Feds Talk Tough on Terror

By loosening the bonds on federal agents' powers, the U.S. will hopefully prevent another Sept. 11 from happening, the country's top lawmen said Sunday.

"We are at war," Attorney General John Ashcroft said on Fox News Sunday. "We have very serious challenges to address. And to leave us with agents who have their hands tied in the field so that they can't get the information that they need to get, I think, is foolhardy."

And though the government has improved vastly since last year, the job will never be complete, he said.

"I mean, we've taken dramatic steps, large steps. We're far better off than we were months ago. We'll be better off down the road," he said. "I don't know if we're ever going to dust our hands and say, 'We're through, we don't ever have to change again.' We should understand that the way to be best prepared is to always be sensitive to the changing environment in directing our resources to preventing terrorism, based on our understanding of the environment."

FBI Director Robert Mueller defended the government against criticism that it had information that could have prevented the attacks.

"I don't think it was likely," Mueller said, despite clues about the hijackings beforehand.

Mueller last week suggested that investigators might have uncovered the plot if they had been more diligent about pursuing leads before Sept. 11.

Ashcroft said he did not believe there was "a substantial likelihood" of preventing the attacks.

"My view is that the information we now have does not indicate that there was a substantial likelihood of detecting this," Ashcroft said.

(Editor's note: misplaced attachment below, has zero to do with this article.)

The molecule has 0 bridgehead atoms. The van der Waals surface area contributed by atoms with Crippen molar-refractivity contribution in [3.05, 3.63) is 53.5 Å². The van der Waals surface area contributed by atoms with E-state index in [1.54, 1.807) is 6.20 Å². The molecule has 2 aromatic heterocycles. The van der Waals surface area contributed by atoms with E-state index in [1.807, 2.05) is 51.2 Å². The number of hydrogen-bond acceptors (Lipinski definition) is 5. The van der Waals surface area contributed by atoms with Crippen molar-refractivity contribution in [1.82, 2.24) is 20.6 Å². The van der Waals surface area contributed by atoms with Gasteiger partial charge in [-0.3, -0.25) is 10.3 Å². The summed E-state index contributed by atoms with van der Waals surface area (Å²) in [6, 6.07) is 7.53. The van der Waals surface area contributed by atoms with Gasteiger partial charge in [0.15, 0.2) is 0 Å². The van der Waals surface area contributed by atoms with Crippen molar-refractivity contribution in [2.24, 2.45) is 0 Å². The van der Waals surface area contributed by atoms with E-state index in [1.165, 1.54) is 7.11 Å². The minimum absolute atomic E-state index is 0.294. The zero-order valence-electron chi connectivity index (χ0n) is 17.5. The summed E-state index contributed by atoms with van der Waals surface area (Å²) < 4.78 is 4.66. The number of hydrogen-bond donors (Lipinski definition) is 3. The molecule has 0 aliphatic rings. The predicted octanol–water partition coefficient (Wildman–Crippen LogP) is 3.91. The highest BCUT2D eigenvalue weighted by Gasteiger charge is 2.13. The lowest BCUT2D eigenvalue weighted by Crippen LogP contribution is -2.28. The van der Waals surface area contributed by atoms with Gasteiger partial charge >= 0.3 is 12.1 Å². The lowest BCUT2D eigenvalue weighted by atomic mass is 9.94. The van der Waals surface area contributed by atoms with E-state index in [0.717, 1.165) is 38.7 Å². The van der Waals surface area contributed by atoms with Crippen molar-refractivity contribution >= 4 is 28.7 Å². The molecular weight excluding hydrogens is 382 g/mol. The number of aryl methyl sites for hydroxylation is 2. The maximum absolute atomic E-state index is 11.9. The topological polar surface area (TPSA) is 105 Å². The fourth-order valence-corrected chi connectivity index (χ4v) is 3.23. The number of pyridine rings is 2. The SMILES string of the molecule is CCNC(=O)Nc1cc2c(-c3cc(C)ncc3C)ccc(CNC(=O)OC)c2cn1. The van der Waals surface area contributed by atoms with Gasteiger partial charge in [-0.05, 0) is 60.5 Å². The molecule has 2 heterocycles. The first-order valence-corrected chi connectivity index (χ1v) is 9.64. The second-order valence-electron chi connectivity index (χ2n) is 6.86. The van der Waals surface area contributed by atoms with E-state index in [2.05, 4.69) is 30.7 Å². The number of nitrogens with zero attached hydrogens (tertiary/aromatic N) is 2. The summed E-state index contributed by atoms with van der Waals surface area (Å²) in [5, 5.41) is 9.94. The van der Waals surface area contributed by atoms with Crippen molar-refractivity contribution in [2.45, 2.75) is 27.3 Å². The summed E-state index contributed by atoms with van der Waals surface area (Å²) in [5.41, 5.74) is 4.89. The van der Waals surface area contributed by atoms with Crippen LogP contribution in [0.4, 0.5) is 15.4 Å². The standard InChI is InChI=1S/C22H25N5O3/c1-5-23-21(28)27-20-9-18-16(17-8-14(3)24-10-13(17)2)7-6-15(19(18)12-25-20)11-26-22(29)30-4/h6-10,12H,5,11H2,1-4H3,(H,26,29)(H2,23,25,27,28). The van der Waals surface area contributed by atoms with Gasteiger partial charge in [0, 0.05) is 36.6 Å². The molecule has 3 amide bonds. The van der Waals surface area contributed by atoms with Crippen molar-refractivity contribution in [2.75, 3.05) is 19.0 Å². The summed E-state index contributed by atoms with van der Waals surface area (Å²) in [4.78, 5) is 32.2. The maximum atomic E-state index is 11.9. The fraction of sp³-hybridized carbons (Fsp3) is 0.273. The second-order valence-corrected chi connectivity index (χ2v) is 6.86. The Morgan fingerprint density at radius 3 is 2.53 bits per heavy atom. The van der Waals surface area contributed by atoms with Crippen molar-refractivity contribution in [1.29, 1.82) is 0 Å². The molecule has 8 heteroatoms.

Joint closed-door hearings beginning Tuesday by the House and Senate intelligence committees are intended to find out why the attacks were not foreseen by either agency.

Mueller also defended broad new powers for the FBI to monitor Americans, saying the public has higher expectations today for the government to protect them against acts of terrorism.

The Bush administration decided last week to issue new surveillance guidelines that allow the FBI to monitor Internet sites, libraries, churches and political organizations to help prevent domestic terrorism.

On NBC's Meet the Press, Mueller said, "We have to be very careful to balance" different priorities, to guard "against incursion of the freedoms that we enjoy and that we are trying to protect."

Ashcroft said it was what the public wanted.

"We have a new responsibility. The American people rightfully expect it of us. That's to prevent," the attorney general said on ABC's This Week.

But the chairman of the House Judiciary Committee believes the Justice Department "has gone too far" in relaxing rules developed under a Republican president, Gerald Ford, to bring an end to FBI excesses.

There is no need "to throw respect for civil liberties into the trash heap" in order to improve the FBI's ability to fight terrorism, Rep. James Sensenbrenner, R-Wis., said Saturday.

Intelligence committee leaders said they were not in a rush to judgment and planned a careful review on whether the attacks were preventable.

"This is serious business and we want to go on the basis of fact," said Rep. Porter Goss, R-Fla., chairman of the House committee.

The Associated Press contributed to this report.